Kenneth is a rural citizen of Hamilton, Ala., and has begun to observe life and certain things and people helping him to write about them.
Say Hello to
Benjamin Franklin McGrath, known by family, friends, and co-workers as Frank McGrath (February 2, 1903 – May 13, 1967), was an American television and film actor and stunt performer who portrayed the comical, optimistic cook with the white beard, "Charlie B. Wooster," on the western series Wagon Train for five seasons on NBC and then three seasons on ABC. McGrath appeared in all 272 episodes in the eight seasons of the series, which had ended its run only two years before his death. McGrath's Wooster character hence provided the meals and companionship for both fictional trail masters, Ward Bond as "Seth 'Major' Adams" and John McIntire as Christopher "Chris" Hale.
I was among the millions who enjoyed (a) glimpse of sheer hard work by both men and women of the train of wagons that journeyed from east to west to give people a new way of life that meant prosperity and happiness, but the chance of Indian attacks and other areas of concern was very high. In short, only the heartiest of men and women dared traveling to what some travelers said in one episode, "just like moving into the unknown."
Say Hello to
Daniel Francis Haggerty (November 19, 1941 – January 15, 2016) was an American actor, best known for playing the title role in The Life and Times of Grizzly Adams. Although this piece has nothing to do with Haggerty's series, I will say, (without gest), that his show was one of the best shows in the history of NBC. I say this with plenty of candor.
There's not a whole lot of background with Haggerty, but look again.
Anyone who would be bold (or idiotic enough) to say, "I don't see nothing," is very idiotic because right there on Haggerty's face grew one of the best-looking beards that God ever gave to a human being. And that same segment of truth can be said about Frank McGrath. Both of the men in this piece, to me, were very important to the life blood of Hollywood's entertainment business.
The Importance of Beards
to yours truly is not an easy task. When you might be checking-out at the grocery store and standing right behind you is a tall, muscular man with a full-beard, you could find yourself being intimidated by his presence. A beard does all of the talking when worn by menfolk. I cannot attest to the validity of the women who would own up to trying to grow a beard.
Beards look stately and they give the wearer the image of being with a high I.Q. And in some cases, this is true, but as rules are made to be broken, there are some who are just plain lazy and cannot pull themselves out of bed each morning to shave, so the lazy bums just let their facial hair grow until it almost covers their faces. In some of (these) cases, when the beard overtakes the face of the wearer, it is a plus for society.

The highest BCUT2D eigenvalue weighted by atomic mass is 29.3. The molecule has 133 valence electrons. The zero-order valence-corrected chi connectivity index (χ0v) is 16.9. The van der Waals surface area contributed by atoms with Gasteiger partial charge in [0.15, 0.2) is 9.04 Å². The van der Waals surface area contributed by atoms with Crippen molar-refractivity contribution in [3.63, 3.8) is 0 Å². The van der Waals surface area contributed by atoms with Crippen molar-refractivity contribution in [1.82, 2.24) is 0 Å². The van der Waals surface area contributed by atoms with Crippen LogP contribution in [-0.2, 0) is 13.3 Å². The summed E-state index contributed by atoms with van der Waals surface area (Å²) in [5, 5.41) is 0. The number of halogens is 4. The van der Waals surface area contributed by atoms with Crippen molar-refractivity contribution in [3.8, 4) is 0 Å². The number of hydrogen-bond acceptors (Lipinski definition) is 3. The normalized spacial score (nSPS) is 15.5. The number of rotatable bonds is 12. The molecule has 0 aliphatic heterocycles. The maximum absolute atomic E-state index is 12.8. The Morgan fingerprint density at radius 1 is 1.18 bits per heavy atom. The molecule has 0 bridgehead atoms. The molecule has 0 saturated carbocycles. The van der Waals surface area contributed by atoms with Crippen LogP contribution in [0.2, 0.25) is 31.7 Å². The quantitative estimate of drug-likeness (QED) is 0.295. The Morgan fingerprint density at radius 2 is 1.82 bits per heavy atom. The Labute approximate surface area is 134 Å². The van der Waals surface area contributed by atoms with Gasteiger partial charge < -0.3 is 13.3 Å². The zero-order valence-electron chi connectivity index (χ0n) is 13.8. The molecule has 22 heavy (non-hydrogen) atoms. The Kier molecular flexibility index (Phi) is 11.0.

Professors, doctors, and noted writers mostly wear a nicely-trimmed beard. Sure, there are the men who swear by their mustache, but I am talking about how valuable the beard is, not how cute a man’s handlebar mustache looks when he has filled up on whiskey at the yearly family reunion and is up signing “My Wild Irish Eyes,” to those who claim to be related to him. Beards, even in the most-embarrassing moments, can be life-savers.
Now to Offer Solid Proof of
those who look stately, highly-respected, and admired when wearing a full-beard:
Frank “Charlie Wooster” McGrath
Dan “Grizzly Adams” Haggerty.
(R.I.P. to Haggerty and McGrath, by the way).
Elliott “Trapper John McIntyre” Gould, in the film, M*A*S*H.
Will “Grandpa Zebulon Walton” Geer.
Ken “Festus” Curtis of Gunsmoke.
Now to Offer Solid Proof of
those who look awkward, out-of-place, and timid when wearing a full-beard:
Don “Maxwell Smart”Adams.
Alan “Hawkeye” Alda.
Vince “Ben Casey” Edwards.
Harry “Col. Potter” Morgan.
Truthfully speaking, I could have went on and on with each list, but I think that I made my point. And the bottom line is this: (I do not want to hurt anyone’s feelings), there are those who look suave, smart, and strong when wearing a full-beard, and sadly, there are those who do not look that well when they try to grow a full-beard.
I can recall growing my first full-beard in the year of 1981 and I grew quite attached to it (no pun intended). Wearing a full-beard (for me) saved me a world of time each morning when I would get ready for work. I never really took the time to count how many minutes that wearing a beard saved me, but I am sure that it was over ten minutes.
Strange, Almost-Scary Facts About Beards:
- If you will notice closely when you are watching the CBS hit of yesteryear: Perry Mason, you will be surprised to notice that NO ONE, including Mason, is wearing a full-beard. This is also true for William “Paul Drake” Hopper; Ray “Lt. Tragg” Collins and William “Hamilton Burger” Talman. These guys’ faces were as smooth as a baby’s bottom.
- Clayton “The Lone Ranger” Moore and Jay “Tonto” Silverhills never wore full-beards. Even the notorious Indian chief, Geronimo never wore a beard. Not even Al Capone, the head of what was once the largest criminal syndicate in the United States did not sport a beard—in fact, he loved to splurge on expensive haircuts and shaves and even the late John “Teflon Don” Gotti never wore a beard.
Facts are facts. There is absolutely nothing magical or voodoo-related when it comes to a beard. I think that it’s all in the way that those around men who wear beards perceive them. I would say that since Jesus, a Nazarite Jew, who it was prophesied “and there shall be no razor touch His face,” so He wore a beard as well as long hair . . .
But that is for another story. And since I do not have any hair to comb or wash, “that” story, when published, should be short and sweet.
September 13, 2018_______________________________
© 2018 Kenneth Avery